That’s what I’ve seen, at least in myself, my tribe, and the thousands of people who write in to tell me about it. That’s our “after keto.”

What’s yours?

Thanks for reading, everyone. Take care, be well.


The post What Happens “After Keto”? appeared first on Mark’s Daily Apple.

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Spenser Mestel

To warm up for my workout at DojoBoom, a 37,000-square-foot gym that recently opened just outside of Los Angeles, I didn’t jog around the block or jump rope. Instead, I hopped onto one of the three slacklines suspended above a foam pit.

Then I realized: tightrope walking is hard.

After wobbling more than I walked, I headed toward the aerial yoga apparatuses. (They’re basically climbing ropes, except sheets of fabric.) My hip mobility isn’t great, but I figured I could crank out some suspended pullups, until I saw a teenage girl holding a full middle split eight feet above the ground.


So I headed to the trampoline room, figuring I could warm up the legs with a few jumps. But the guy already in there started his bouncy-house session by falling backward from a six-foot ledge, which is a little too reminiscent of how I broke my neck doing parkour. I kept walking.

To be fair, I’m reasonably fit. I work out several times a week. Hell, I competed in American Ninja Warrior back in season 7 of that show. But after reckoning with three of the many absurdist obstacle courses in DojoBoom, I started wondering: Am I extreme enough for this?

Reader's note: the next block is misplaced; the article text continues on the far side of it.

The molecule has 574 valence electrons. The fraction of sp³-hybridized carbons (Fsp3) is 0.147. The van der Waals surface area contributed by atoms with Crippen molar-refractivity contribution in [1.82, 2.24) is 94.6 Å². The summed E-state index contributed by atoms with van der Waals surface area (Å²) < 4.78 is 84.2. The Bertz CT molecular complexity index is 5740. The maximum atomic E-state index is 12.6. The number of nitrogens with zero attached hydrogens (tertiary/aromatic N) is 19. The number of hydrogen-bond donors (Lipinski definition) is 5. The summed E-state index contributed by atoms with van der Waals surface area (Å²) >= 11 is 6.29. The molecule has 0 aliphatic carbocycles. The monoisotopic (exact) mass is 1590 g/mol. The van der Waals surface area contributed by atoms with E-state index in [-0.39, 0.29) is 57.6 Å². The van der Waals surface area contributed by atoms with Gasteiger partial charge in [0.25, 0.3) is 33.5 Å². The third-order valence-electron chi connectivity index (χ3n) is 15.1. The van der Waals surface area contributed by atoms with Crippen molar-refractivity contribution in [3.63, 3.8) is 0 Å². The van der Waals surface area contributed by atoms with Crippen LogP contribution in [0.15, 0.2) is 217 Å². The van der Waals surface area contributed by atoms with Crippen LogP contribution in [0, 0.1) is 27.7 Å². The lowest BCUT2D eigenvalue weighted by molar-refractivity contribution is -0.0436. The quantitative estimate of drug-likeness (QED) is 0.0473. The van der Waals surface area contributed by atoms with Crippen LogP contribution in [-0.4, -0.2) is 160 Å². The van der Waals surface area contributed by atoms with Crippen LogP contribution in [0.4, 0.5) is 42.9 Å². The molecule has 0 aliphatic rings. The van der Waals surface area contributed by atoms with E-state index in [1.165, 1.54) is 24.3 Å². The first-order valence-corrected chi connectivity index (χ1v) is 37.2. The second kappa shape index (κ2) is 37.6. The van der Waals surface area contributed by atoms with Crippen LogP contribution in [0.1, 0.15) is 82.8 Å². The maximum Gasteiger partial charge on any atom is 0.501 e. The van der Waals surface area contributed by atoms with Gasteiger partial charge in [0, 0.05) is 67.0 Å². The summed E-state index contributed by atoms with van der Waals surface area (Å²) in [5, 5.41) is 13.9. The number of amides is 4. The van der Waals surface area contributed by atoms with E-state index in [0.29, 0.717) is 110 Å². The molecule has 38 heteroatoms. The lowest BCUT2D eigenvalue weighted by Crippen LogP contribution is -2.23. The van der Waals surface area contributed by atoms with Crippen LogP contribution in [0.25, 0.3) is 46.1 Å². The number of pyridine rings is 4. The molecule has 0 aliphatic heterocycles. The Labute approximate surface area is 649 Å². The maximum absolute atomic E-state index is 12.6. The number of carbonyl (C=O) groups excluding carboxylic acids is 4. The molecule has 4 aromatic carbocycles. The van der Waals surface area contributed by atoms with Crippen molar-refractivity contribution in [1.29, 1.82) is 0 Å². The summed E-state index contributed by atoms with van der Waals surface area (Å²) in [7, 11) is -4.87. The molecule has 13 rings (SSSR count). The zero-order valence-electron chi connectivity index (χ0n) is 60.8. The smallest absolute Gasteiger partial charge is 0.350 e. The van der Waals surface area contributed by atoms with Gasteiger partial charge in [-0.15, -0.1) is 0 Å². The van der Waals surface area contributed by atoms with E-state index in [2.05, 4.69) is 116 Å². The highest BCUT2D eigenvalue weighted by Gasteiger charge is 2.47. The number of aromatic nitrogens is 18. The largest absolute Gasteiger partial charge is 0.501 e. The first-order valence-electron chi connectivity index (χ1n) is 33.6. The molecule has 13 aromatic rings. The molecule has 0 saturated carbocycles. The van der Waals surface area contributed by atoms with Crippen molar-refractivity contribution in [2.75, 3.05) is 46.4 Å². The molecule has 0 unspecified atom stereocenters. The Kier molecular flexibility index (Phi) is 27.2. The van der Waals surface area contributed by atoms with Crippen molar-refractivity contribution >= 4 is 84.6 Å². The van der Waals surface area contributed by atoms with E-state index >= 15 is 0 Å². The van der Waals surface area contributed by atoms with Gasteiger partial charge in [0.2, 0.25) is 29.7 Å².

A little less confident than when I walked in, I made my way to the bouldering wall (because DojoBoom has one of those, too) to meet the gym’s manager, four-time American Ninja Warrior competitor Kevin Bull.

Bull used to be a full-time finance guy, which he quit to do, well, this. It’s a dream job, the product of both hard work and luck. During college, Bull won championships as a decathlete, sprinter, and pole vaulter, which helped him develop fast-twitch muscle and otherworldly hand-eye coordination. At the same time, he discovered parkour, which honed his jumping, balance, and speed. In 2014, he decided to test these skills in the most appropriate way possible: American Ninja Warrior. And when his audition video wasn’t accepted, he showed up in Venice, CA, anyway and waited hours for the chance to walk on. When he finished the course, his was the fourth-fastest time of the night.